Silas started to notice how Tutsi were being discriminated against when a girl joined his primary six class. “Other students laughed and abused her in class. I was young and I couldn’t do much,” he says.
When he went to apply for an identity card, Silas said that he was a Tutsi. He believed that he was strong and powerful enough not to be harassed. Later on, when he wanted to join the army, his uncle had to intervene, explaining that he was not actually a Tutsi.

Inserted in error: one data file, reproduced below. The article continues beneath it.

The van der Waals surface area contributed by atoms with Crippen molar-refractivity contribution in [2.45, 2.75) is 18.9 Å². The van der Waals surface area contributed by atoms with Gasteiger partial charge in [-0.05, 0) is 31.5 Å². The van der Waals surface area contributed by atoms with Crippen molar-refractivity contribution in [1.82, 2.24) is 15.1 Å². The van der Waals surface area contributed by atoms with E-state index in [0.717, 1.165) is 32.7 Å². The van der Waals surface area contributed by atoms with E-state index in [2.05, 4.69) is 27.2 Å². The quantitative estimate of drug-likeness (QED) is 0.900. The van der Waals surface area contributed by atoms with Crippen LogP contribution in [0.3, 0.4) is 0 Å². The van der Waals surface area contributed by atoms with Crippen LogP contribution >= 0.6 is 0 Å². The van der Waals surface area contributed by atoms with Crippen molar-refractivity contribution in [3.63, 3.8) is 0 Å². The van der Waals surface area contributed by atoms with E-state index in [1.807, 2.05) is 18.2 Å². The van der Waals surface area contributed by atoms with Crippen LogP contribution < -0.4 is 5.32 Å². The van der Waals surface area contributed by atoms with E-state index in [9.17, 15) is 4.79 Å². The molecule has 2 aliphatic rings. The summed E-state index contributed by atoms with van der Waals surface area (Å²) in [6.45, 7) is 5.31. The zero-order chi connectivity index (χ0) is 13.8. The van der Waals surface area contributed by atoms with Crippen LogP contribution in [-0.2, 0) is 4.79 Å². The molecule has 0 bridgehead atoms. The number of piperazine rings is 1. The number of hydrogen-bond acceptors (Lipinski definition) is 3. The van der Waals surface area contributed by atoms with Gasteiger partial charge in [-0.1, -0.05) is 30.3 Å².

With his uncle’s support, Silas was allowed to enter the army. In 1990, when he was a soldier in Gako, Bugesera District, he was placed at roadblocks to identify and stop Tutsi but he would try to help them instead. During the Genocide, he accompanied 17 people to cross the border to Burundi before being recruited by the Rwandan Patriotic Army.
Silas Ntampfurayisyari is now retired, and advocates for the unity and reconciliation processes underway across Rwanda.